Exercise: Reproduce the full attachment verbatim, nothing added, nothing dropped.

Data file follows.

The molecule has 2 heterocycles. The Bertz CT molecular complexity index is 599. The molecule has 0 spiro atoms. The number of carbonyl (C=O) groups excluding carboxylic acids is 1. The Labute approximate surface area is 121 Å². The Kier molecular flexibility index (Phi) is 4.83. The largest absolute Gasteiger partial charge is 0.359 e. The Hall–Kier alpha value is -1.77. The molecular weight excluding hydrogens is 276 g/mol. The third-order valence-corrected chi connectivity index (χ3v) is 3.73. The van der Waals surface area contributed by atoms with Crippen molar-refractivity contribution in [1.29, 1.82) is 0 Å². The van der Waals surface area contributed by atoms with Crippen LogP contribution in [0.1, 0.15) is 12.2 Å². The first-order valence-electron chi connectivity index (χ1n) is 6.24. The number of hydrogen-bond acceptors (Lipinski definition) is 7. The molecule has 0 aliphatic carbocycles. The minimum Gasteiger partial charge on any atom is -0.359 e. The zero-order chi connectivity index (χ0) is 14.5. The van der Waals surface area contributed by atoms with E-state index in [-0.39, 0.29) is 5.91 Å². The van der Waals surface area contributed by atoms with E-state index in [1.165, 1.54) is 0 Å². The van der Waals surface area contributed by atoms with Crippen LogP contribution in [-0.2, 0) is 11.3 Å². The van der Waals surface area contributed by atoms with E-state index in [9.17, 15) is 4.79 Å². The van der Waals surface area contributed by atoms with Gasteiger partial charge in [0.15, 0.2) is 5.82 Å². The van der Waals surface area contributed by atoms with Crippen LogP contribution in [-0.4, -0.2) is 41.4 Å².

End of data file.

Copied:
The molecule has 2 heterocycles. The Bertz CT molecular complexity index is 599. The molecule has 0 spiro atoms. The number of carbonyl (C=O) groups excluding carboxylic acids is 1. The Labute approximate surface area is 121 Å². The Kier molecular flexibility index (Phi) is 4.83. The largest absolute Gasteiger partial charge is 0.359 e. The Hall–Kier alpha value is -1.77. The molecular weight excluding hydrogens is 276 g/mol. The third-order valence-corrected chi connectivity index (χ3v) is 3.73. The van der Waals surface area contributed by atoms with Crippen molar-refractivity contribution in [1.29, 1.82) is 0 Å². The van der Waals surface area contributed by atoms with Crippen LogP contribution in [0.1, 0.15) is 12.2 Å². The first-order valence-electron chi connectivity index (χ1n) is 6.24. The number of hydrogen-bond acceptors (Lipinski definition) is 7. The molecule has 0 aliphatic carbocycles. The minimum Gasteiger partial charge on any atom is -0.359 e. The zero-order chi connectivity index (χ0) is 14.5. The van der Waals surface area contributed by atoms with E-state index in [-0.39, 0.29) is 5.91 Å². The van der Waals surface area contributed by atoms with E-state index in [1.165, 1.54) is 0 Å². The van der Waals surface area contributed by atoms with Crippen LogP contribution in [-0.2, 0) is 11.3 Å². The van der Waals surface area contributed by atoms with E-state index in [9.17, 15) is 4.79 Å². The van der Waals surface area contributed by atoms with Gasteiger partial charge in [0.15, 0.2) is 5.82 Å². The van der Waals surface area contributed by atoms with Crippen LogP contribution in [-0.4, -0.2) is 41.4 Å².